Review: Every Last Word by Tamara Ireland Stone

Note: This ARC was provided by via NetGalley Disney Book Group in exchange for an honest review.

What you see… It isn’t me.

Samantha McAllister is keeping a secret, one that has taken over her life since she was eleven—Sam has obsessive compulsive disorder (OCD). She’s more obsessive than she is compulsive and she’s been taking medication for five years. The only people who know are her family and her therapist. She doesn’t want her friends, the Eights, to know because she’d rather be part of the clique than be completely alone.

Even though her therapist has advised her time and again to be more like Summer Sam, the person she becomes when summer vacation rolls along—someone more relaxed and whose love for swimming gives her a sense of purpose—and to find new and better friends, Sam believes that’s all easier said than done.

Then she meets Caroline Madsen, who, in turn, introduces her to the Poet’s Corner, and the improbability of making new friends slowly becomes more of a possibility. The thoughts in her head begin to find their way on paper and she soon finds inspiration in the form of guitarist and poet AJ Olsen. But just as she finds her voice and footing, Sam learns something that makes her question if she’s spiraling out of control.

Every Last Word is a young adult (YA) novel about sixteen-year-old Samantha “Sam” McAllister and her OCD, a diagnosis that has taken over her life for five years and one that she has kept from everyone around her, with only her family and therapist knowing the truth. She has a group of friends that she’s been with since she was very young and even though she knows that some of them can be mean and judgmental, she sticks around. Meeting Caroline Madsen and becoming part of the Poet’s Corner opens Sam’s eyes to opportunities to change her world, beginning with herself and the way she chooses people to see her.

When you try too hard to fit in with people who are supposed to be your friends, then it’s highly possible that they aren’t really your friends in the first place. The reality is, the friends you have when you were younger don’t always transition to your circle as you grow up and mature. Also, a hierarchy within a group of friends isn’t as uncommon as you would think. Two people tend to be closer to each other than the rest but you’re all still friends and I’m pretty sure that ranking those friends wouldn’t be all that difficult. What would be difficult for a lot of teens is to make the conscious choice to leave behind the friends that you’ve hung out with for years because being with people you don’t like a hundred percent of the time seems better than being alone a hundred percent of the time. So, Sam’s predicament with the Eights is one that teens can empathize with, especially when they’re being totally honest with themselves.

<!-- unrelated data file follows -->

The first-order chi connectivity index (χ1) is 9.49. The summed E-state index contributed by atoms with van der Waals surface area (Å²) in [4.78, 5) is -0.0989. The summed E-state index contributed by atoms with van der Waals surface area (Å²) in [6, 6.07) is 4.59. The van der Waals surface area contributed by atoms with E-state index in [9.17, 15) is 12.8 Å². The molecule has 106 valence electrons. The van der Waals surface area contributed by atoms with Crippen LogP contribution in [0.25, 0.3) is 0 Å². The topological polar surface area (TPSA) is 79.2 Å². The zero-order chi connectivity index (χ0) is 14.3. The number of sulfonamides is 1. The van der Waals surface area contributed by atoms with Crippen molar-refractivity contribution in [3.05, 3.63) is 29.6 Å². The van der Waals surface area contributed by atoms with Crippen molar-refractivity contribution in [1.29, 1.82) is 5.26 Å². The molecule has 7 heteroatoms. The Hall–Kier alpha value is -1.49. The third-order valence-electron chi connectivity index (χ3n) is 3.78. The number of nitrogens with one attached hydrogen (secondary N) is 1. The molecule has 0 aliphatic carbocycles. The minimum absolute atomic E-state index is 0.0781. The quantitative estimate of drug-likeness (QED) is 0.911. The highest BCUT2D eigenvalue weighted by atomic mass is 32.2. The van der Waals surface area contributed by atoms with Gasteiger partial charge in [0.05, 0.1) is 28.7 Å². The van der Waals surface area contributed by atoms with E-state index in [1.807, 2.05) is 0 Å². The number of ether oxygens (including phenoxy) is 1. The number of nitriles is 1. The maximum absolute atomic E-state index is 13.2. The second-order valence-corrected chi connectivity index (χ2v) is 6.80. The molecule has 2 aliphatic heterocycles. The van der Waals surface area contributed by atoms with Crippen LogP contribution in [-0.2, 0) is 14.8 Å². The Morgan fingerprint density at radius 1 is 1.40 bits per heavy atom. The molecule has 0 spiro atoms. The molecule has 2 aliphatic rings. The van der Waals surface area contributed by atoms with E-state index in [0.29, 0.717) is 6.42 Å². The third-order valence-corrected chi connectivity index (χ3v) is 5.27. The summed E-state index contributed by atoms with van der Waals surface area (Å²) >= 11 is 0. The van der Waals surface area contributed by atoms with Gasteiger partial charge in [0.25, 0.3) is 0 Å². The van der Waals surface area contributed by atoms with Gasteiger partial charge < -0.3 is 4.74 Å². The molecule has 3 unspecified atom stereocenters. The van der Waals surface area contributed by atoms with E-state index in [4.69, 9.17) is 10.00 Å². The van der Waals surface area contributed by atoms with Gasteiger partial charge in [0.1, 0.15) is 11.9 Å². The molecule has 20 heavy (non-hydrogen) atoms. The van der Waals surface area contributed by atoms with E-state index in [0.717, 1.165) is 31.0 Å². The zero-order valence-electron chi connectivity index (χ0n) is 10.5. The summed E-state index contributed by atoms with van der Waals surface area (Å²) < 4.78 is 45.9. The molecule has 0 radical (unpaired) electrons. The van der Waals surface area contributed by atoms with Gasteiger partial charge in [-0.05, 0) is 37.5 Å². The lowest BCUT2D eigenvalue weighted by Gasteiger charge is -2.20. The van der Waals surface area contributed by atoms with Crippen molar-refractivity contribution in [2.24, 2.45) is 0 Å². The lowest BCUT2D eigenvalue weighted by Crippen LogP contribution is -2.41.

I loved Sam. There was a lot about her that I could relate to—her being a swimmer and, later, her being a poet; then there’s the secret she was keeping. I may not have had OCD but there were things about myself that I would never have share, and still don’t, with my friends. Reading about Sam’s daily struggles was heartbreaking and she dealt with it as best she could. Acceptance isn’t something that’s readily given and pretending to be like everyone else gets you there faster than truly being the unique person that you are. When Sam met Caroline, I saw how she finally found someone outside of her family and therapist who accepted her but still wanted her to grow into the true self she was hiding from everyone else. And then there was AJ, whose own history with Sam was painful but through their unexpected friendship, both realize the power behind redemption and forgiveness and that it could lead to even much more if given a chance.

There’s a twist in the story and the signs were ones I couldn’t help but take note of as everything progressed. I was caught off-guard by the extent of the twist and how everything tied together and I need to give credit to the author for coming up with such a moving story that could have been beautiful even without the twist, but decided to take the risk, enabling the book to stand out. It’s like how people are—you can choose to shy away and stay ordinary or embrace who are and become extraordinary. This book is extraordinary indeed. I loved Sam, AJ, Caroline, and the rest of the characters, both teenagers and adults alike and the story moved me, evoking thoughts and emotions that made me step back and reflect during and after reading the book. I’m thrilled that there are books like Every Last Word for people who love beautifully crafted fiction in general but more specifically for teen readers. This is my first Tamara Ireland Stone book and is one that’s truly worth reading, regardless of what age group you happen to be in. You will love every last word of this rare gem of a book. It “only” gets five-plus stars but deserves ten-fold that. ♥♥♥

Release Date: 16 June 2015

Date Read: 12 June 2015

Learn more about Tamara Ireland Stone here.

Purchase Every Last Word on Amazon | B&N | Kobo.


Popular posts from this blog

Book Spotlight: Cherry Pie by Samantha Kane

Cover Reveal: Scandalous by L.J. Shen

Review: The Wrong Kind of Angel by Ruby Moone